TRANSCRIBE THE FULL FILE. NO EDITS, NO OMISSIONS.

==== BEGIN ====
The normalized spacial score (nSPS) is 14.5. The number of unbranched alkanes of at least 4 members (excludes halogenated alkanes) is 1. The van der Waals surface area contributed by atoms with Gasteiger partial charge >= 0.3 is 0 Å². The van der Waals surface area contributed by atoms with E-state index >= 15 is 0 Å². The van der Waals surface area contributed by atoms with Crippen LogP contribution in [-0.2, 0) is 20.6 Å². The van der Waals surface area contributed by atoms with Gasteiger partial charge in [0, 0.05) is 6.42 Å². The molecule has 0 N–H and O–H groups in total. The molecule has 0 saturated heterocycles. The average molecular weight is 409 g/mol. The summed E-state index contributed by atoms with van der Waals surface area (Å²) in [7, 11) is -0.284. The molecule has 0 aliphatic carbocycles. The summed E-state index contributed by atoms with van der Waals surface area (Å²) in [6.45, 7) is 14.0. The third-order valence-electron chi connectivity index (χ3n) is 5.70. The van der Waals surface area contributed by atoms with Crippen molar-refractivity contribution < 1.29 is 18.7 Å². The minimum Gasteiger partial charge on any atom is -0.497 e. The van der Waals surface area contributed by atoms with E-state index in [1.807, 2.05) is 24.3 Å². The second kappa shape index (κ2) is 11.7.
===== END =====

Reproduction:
The normalized spacial score (nSPS) is 14.5. The number of unbranched alkanes of at least 4 members (excludes halogenated alkanes) is 1. The van der Waals surface area contributed by atoms with Gasteiger partial charge >= 0.3 is 0 Å². The van der Waals surface area contributed by atoms with E-state index >= 15 is 0 Å². The van der Waals surface area contributed by atoms with Crippen LogP contribution in [-0.2, 0) is 20.6 Å². The van der Waals surface area contributed by atoms with Gasteiger partial charge in [0, 0.05) is 6.42 Å². The molecule has 0 N–H and O–H groups in total. The molecule has 0 saturated heterocycles. The average molecular weight is 409 g/mol. The summed E-state index contributed by atoms with van der Waals surface area (Å²) in [7, 11) is -0.284. The molecule has 0 aliphatic carbocycles. The summed E-state index contributed by atoms with van der Waals surface area (Å²) in [6.45, 7) is 14.0. The third-order valence-electron chi connectivity index (χ3n) is 5.70. The van der Waals surface area contributed by atoms with Crippen molar-refractivity contribution < 1.29 is 18.7 Å². The minimum Gasteiger partial charge on any atom is -0.497 e. The van der Waals surface area contributed by atoms with E-state index in [1.807, 2.05) is 24.3 Å². The second kappa shape index (κ2) is 11.7.